Archive for December 11th, 2014

A Month from Matthew – 11

Verily I say unto you, Among them that are born of women there hath not risen a greater than John the Baptist:

notwithstanding he that is least in the kingdom of heaven is greater than he. 


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“Fear not for behold”

The shepherd were told

The night when Christ was a Boy

“I bring you good tidings of great joy

Which shall be to all people”

The well, as well as the feeble.



“For unto you is born this day

In the city of David” not far away

“A Savior which is Christ the Lord”

Ah, Precious Gift heaven could afford.


“And suddenly there was with the angel

A multitude of heavenly host

Praising God and saying, ‘Glory to God in the highest'”

Father, Son and Holy Ghost


“And on earth peace good will toward men”

Then they were free to heavenward wend

Those shepherds “came with haste” from the field

To receive far more than wool could yield

And remember their decision to their dying day

And “go even unto Bethlehem”

After “the angels” were gone away.

– eab, Dec.  ’75

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God made the Law of Morality.

Because it was broken we have the sad Law of Mortality

(“sin, when it is finished…”).  

– eab, 1/25/13

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“There’s bread in Judah,” it was said,

(Elimelech and sons were dead)

Naomi and Ruth made their way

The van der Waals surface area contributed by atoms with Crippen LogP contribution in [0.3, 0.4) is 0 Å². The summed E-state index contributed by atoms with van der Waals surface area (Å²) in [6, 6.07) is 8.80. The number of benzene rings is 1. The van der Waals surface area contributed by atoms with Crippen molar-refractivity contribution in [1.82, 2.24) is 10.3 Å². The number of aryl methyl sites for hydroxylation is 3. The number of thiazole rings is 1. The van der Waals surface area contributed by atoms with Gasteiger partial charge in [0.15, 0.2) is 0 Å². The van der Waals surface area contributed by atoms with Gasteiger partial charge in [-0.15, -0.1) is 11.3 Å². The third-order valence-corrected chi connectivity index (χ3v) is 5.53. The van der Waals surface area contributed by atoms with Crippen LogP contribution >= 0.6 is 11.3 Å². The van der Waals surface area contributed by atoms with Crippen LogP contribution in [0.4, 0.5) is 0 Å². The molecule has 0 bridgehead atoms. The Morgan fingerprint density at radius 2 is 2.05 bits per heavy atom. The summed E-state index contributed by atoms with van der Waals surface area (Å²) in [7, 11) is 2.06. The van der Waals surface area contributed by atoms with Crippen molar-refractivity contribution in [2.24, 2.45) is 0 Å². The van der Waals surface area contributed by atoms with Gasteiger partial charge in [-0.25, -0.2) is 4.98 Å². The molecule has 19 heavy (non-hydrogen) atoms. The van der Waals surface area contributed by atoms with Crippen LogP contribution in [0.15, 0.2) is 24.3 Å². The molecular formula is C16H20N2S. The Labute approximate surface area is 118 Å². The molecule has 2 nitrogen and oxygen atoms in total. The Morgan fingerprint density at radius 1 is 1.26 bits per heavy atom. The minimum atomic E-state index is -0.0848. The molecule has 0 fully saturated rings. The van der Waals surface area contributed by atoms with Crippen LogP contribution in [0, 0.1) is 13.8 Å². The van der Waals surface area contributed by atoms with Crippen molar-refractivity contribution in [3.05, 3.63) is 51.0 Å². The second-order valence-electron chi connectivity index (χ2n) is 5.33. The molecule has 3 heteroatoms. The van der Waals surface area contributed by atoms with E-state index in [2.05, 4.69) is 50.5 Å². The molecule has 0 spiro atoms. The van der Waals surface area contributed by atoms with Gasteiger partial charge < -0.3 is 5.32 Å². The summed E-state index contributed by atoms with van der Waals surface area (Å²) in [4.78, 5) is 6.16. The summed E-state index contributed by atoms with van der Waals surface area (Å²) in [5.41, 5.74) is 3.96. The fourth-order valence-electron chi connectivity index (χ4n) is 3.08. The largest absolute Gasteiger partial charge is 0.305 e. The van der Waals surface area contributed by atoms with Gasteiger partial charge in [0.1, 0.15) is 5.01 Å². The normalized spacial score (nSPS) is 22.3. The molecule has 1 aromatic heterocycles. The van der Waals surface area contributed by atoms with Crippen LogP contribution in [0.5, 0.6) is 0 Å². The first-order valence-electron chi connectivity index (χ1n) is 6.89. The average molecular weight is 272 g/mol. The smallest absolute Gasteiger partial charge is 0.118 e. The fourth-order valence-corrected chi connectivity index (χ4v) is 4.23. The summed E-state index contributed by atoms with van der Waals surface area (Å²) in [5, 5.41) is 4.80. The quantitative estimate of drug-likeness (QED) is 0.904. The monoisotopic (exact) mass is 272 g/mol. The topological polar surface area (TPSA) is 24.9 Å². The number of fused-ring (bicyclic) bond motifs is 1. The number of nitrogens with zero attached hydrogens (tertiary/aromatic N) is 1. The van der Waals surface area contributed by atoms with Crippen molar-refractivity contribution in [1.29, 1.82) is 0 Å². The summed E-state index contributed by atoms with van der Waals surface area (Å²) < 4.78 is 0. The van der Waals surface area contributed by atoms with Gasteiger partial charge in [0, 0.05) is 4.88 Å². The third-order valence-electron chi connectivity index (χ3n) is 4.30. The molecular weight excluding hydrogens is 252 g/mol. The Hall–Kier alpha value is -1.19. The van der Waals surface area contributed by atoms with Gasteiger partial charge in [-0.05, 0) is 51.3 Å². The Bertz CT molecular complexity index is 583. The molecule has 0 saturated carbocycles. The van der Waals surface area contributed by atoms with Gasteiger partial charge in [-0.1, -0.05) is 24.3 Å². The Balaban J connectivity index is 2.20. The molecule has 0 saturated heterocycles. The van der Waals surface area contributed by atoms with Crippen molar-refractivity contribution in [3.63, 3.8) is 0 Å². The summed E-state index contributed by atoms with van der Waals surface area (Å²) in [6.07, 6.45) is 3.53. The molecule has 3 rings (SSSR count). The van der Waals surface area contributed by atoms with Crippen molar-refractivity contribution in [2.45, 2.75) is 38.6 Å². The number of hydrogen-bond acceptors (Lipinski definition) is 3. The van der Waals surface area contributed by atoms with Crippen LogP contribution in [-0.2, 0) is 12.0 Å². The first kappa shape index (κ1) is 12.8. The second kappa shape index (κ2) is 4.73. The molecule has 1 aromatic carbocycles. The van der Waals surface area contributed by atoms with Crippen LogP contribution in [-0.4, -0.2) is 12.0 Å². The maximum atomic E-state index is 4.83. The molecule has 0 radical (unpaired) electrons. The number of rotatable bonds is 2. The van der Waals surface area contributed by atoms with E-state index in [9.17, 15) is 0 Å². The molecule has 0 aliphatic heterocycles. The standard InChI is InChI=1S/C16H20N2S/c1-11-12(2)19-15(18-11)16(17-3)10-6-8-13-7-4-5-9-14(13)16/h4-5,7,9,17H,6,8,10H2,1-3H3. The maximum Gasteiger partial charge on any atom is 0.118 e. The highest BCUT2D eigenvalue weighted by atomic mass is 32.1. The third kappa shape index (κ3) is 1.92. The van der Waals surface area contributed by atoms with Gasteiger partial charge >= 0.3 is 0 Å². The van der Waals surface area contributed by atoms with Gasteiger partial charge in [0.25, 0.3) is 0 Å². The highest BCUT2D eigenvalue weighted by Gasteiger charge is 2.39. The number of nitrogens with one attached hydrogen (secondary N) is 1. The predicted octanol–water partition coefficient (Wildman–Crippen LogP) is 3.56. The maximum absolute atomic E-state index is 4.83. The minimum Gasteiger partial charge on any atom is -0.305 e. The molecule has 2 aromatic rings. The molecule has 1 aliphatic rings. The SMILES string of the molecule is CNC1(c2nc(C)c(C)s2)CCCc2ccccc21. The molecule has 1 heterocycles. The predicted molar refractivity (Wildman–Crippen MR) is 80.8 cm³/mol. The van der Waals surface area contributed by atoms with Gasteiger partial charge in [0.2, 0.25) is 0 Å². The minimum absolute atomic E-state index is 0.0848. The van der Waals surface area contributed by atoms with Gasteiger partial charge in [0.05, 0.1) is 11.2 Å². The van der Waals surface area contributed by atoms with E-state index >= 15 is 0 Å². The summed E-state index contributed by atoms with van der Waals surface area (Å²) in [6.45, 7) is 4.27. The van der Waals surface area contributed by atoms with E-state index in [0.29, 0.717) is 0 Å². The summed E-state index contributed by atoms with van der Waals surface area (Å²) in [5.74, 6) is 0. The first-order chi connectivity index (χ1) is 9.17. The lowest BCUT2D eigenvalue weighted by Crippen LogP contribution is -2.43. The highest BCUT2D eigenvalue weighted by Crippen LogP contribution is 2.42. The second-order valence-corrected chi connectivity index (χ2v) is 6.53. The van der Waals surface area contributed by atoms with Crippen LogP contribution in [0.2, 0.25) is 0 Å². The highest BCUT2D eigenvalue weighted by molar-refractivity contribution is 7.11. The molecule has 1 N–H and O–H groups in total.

Back, soon there was a wedding day;

David’s line began with Obed.

– eab,12/11/06

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Josef Mohr was born 12/11/1792 at Salzburg, Austria. He was the illegitimate child of Anna Schoiber and Franz Josef Mohr who deserted her.  The poet grew up in a small damp room with his mother, his grand-mother, Maria, two half-sisters and his cousin Theresia. The ladies earned their living by spinning and knitting.  The Roman Catholic cathedral choir-master, Johann Hiernle heard Josef sing, recognized the boy’s musical talent, and helped him receive an education thus allowing Josef to leave behind his sad origin.

Mohr seems tied to December: born this month, his famous song is sung this month and he died this month: the 5th on 1848.  “Silent Night! Holy Night!” was first sung on a Christmas Eve to the accompaniment of Franz Gruber’s guitar.  It was first heard in North America in 1839. 

Silent night, holy night, All is calm, all is bright

Round yon virgin mother and Child.

Holy Infant, so tender and mild,

Sleep in heavenly peace, Sleep in heavenly peace.

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